• A steady or blinking yellow light means that, while vehicles still have the right-of-way, the light will soon turn red.
  • When both lights are on, the signal should be treated as a red light. Even if no one is using the crosswalk, you must still stop and wait.
  • You should treat the signal like a train crossing when the two red lights are blinking alternatively. Stop, check for people in the crosswalk, then proceed when it is safe to do so.

As you can see from the above instructions, HAWK beacons are not as straightforward as standard traffic signals, at least not until we get used to them. But it’s hard to argue with the fact that since their installation, there have been zero pedestrian accidents in what was once considered one of the most dangerous intersections in all of Massachusetts.  According to Chris Walker, a spokesman for the city’s Mayor Thomas Koch, the new signals are helping drivers and pedestrians alike use the busy intersections in a safer, more responsible manner.

“You can see the benefit of the dedicated signal,” he said. “It’s slowing traffic down through the area.” In addition to the complete absence of pedestrian accidents in the area, there has been a significant drop in motor vehicle accidents since the installation of the signals. A Boston injury attorney can help you determine how to move forward if you’ve been involved in a pedestrian-motor vehicle accident.

Not Everyone’s Feeling the Love

So, why doesn’t everyone love the HAWK beacons in Quincy Center?  Shanayta Carmody would prefer that the city bring back signs instructing vehicles and pedestrians on how to safely deal with the crosswalk. ”It’s very confusing and chaotic since they put this new crosswalk in,” said Carmody. And the new signals may impede the flow of traffic. An observation of the intersection during busy traffic hours revealed backed up traffic from Hancock all the way to the Granite Street intersection. In one instance, cars blocked a crosswalk instead of leaving space for pedestrians. According to Rob Keyworth, who uses the crosswalk on his daily commute to Boston, people don’t know what to do with the new lights. “Nobody has ever seen a setup like that,” he said. A MA injury lawyer can help you determine if you have a successful injury claim following a pedestrian-motor vehicle accident.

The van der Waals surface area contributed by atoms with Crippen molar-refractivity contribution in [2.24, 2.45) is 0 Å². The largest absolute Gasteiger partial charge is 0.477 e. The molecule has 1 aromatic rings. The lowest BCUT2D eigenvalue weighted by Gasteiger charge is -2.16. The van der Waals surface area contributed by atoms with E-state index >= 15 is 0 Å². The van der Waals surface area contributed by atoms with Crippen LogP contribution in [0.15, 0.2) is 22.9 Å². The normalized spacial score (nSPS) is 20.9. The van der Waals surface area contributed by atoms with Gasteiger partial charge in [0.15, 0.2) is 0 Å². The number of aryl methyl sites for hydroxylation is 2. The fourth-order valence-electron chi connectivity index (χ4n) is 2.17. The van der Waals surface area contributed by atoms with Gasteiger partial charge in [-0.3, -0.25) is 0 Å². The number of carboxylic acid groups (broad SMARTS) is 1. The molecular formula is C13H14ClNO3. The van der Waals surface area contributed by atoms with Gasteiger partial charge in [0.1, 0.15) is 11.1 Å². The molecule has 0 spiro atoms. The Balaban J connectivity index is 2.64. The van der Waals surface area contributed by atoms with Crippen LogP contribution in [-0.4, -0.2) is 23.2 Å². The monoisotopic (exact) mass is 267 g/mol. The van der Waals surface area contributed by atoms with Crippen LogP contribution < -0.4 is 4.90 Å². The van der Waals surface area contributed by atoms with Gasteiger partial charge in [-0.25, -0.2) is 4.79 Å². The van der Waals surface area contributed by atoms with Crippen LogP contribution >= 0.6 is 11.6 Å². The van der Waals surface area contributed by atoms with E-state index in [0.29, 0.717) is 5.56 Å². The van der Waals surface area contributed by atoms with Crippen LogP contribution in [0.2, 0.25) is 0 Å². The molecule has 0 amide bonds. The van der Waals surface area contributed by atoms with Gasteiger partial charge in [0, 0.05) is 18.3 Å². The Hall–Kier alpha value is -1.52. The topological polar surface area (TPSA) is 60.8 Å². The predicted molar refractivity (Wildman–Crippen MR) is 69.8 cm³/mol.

Quincy Center isn’t the only area in MA to install HAWK beacons. Several towns across the state have installed similar systems. The federal government considers the HAWK systems to be a “proven safety countermeasure,” and recommends their installation in busy pedestrian crossings. The design, which was developed in the 1990s in Tucson, resulted in a 69 percent decrease in pedestrian accidents following their installation in that city. Continue reading

In the wake of a lawsuit against Apple for a fatal accident involving a FaceTime-ing driver, a new lawsuit has been filed against the tech giant. The class action lawsuit alleges that the company put profits before the safety of its customers and the general public. The FaceTime-ing accident resulted in the tragic death of five-year-old Moriah Modisette. The new lawsuit alleges that Julio Ceja was rear ended because a distracted driver was texting on an iPhone.

Should the irresponsible behavior of a driver be Apple’s fault? Well, the class action is not seeking damages for Ceja’s back injury. Rather, it wants to hold the tech company accountable for failure to implement a “lock-out” feature for drivers. Apparently, the company holds a patent for this feature. Both lawsuits claim that implementing the feature would prevent iPhone-related distractions. If you’ve been injured in an auto accident due to a distracted driver, contact a Boston personal injury lawyer today.

What is Driver Lock Out?

The hypothetical scenario is frightening. You’re enjoying a relaxing ride in your automated car. Windows down, soft rock on the radio, chowing on a cheeseburger without a care in the world. Your smart car has safely navigated you to and from work a thousand times, and you trust it implicitly.